There are three common ways that a shoulder can become unstable:
Severe injury, or trauma, is often the cause of an initial shoulder dislocation. When the head of the humerus dislocates, the socket bone (glenoid) and the ligaments in the front of the shoulder are often injured. The labrum — the cartilage rim around the edge of the glenoid — may also tear. This is commonly called a Bankart lesion. A severe first dislocation can lead to continued dislocations, giving out, or a feeling of instability.labrum and capsule around its rim (similar to a meniscus). The labrum is wedge-shaped and attaches almost completely around the edge of the glenoid. This creates a deeper cup for the glenoid socket. This is important because the glenoid socket is so flat and shallow that the ball of the humerus does not fit tightly. The labrum creates a deeper cup for ball of the humerus to fit into. This makes a contribution to the stability of the join
Some people with shoulder instability have never had a dislocation. Most of these patients have looser ligaments in their shoulders. This increased looseness is sometimes just their normal anatomy. Sometimes, it is the result of repetitive overhead motion.Swimming, tennis, and volleyball are among the sports requiring repetitive overhead motion that can stretch out the shoulder ligaments. Many jobs also require repetitive overhead work.Looser ligaments can make it hard to maintain shoulder stability. Repetitive or stressful activities can challenge a weakened shoulder. This can result in a painful, unstable shoulder.
A Bankart Leison
Feeling of the joint being unstable
Dislocations occurring repeatedly
Aching of the shoulder
A feeling that the shoulder may dislocate again.
If the dislocation was the patient’s first, recurrence rates with nonoperative treatment depend on age, as follows
Patients aged 21-30 years have a 40-79% recurrence rate.
Patients aged 31-40 years have a 40-72% recurrence rate.
Patients aged 41-50 years have a 0-24% recurrence rate.
If patients are unwilling to change their lifestyle and would like to pursue a more active/ athletic life , then surgical intervention is warranted.
The shoulder joint has got a high degree of mobility and is surrounded by muscles and ligaments that make this possible. Sprains are the most common form of injury However this predisposes the shoulder to various sprains and ‘muscle pulls’ when it is subjected to akward movements.
Your shoulder also relies on strong tendons and muscles to keep your shoulder stable.Shoulder dislocations can be partial, with the ball of the upper arm coming just partially out of the socket. This is called a subluxation. A Shoulder dislocations can be partial, with the ball of the upper arm coming just partially out of the socket. This is called a subluxation. A complete dislocation means the ball comes all the way out of the socket.complete dislocation means the ball comes all the way out of the socket.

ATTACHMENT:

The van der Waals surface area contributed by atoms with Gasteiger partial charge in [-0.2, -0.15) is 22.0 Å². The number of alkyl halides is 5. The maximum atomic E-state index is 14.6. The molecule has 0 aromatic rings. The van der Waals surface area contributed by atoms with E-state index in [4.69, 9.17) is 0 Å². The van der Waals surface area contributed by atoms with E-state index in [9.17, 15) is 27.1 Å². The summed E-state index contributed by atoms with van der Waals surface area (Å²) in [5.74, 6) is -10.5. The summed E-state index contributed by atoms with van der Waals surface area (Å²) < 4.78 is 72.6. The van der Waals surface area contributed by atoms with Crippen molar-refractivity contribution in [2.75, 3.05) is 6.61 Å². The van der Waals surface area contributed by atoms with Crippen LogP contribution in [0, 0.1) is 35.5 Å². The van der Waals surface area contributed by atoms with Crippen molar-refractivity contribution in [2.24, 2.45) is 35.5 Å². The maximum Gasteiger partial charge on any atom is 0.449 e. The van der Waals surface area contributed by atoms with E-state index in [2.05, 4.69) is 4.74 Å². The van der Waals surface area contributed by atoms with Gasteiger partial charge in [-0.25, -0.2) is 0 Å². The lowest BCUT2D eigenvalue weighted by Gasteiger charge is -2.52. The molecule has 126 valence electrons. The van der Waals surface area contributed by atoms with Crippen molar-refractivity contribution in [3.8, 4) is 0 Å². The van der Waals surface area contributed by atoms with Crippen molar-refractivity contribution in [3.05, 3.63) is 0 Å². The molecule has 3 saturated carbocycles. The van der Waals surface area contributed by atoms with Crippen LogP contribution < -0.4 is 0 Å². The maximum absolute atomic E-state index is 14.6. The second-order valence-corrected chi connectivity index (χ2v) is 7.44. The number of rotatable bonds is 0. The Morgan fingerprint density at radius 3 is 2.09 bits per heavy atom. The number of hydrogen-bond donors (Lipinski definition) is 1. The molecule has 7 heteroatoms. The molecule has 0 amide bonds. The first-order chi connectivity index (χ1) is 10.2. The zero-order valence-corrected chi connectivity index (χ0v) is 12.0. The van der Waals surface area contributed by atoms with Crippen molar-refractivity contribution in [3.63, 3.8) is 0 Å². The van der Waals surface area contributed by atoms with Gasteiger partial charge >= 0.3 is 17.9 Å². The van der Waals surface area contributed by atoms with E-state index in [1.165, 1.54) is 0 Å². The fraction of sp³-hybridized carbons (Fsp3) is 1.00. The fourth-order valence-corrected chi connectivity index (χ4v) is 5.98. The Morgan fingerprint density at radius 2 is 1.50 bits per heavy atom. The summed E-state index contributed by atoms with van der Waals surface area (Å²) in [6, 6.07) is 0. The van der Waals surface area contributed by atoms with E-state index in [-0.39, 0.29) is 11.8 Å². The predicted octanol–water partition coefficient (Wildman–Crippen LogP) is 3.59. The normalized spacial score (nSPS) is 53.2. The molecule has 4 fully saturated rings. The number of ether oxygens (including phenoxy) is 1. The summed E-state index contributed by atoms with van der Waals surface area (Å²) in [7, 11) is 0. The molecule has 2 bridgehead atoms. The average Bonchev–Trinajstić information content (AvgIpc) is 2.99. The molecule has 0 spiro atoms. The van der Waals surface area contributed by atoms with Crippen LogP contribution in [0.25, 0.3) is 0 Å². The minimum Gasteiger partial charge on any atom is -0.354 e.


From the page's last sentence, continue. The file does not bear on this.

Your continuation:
A Video of an arthroscopic Bankart repair
Patients that have torn not just the labral cartilage at the front of the shoulder but have also chipped off a segment of bone when they dislocated need a surgical procedure that will deal with the loss of bone. My preference in this situation is a bone grafting procedure.
Recovery from an Arthroscopic Bankart Repair
The Arthroscopic Bankart repair is one of the most commonly performed procedures and gives excellent results in both professional and recreational athletes. Post surgery a supervised physiotherapy program is implimented and people are able to join back to a desk job by 2 weeks. Joining back to contact sports takes anywhere between 4-6 months.
Procedures to address the bone loss in shoulder- Latarjet and bone grafting
This procedure is done for recurrent shoulder instability where the instability is associated with bone loss at the front of the glenoid (socket). It can also be used as a salvage procedure in revision cases. The bony prominence at the front of the shoulder (coracoid) is transferred to the front of the socket.
The operation works by deepening the socket of the shoulder and the soft tissue attachments of the coracoid process then form a protective sling to prevent dislocation when the arm is imoved into the typical at risk position of abduction external rotation.
Anterior Glenoid J-Bone Grafting
This is a procedure that has been devised considering the fact that the Laterjet procedure significantly alters the shoulder anatomy and biomechanics. Long term studies have shown an increase in shoulder arthritis. Additionally if the Latarjet procedure fails in a recurrent dislocator of the shoulder, both the surgeon and the individual are left with little options. The advantage of bone grafting the glenoid is that it is essentially an Implantless procedure and does not significantly alter the shoulder anatomy and mechanics.
Sling will remain for 4 weeks, with pendular exercises immediately. Active assist exercises start at 4weeks. Confirmation of the bone grafting healing is required before heavy activities occur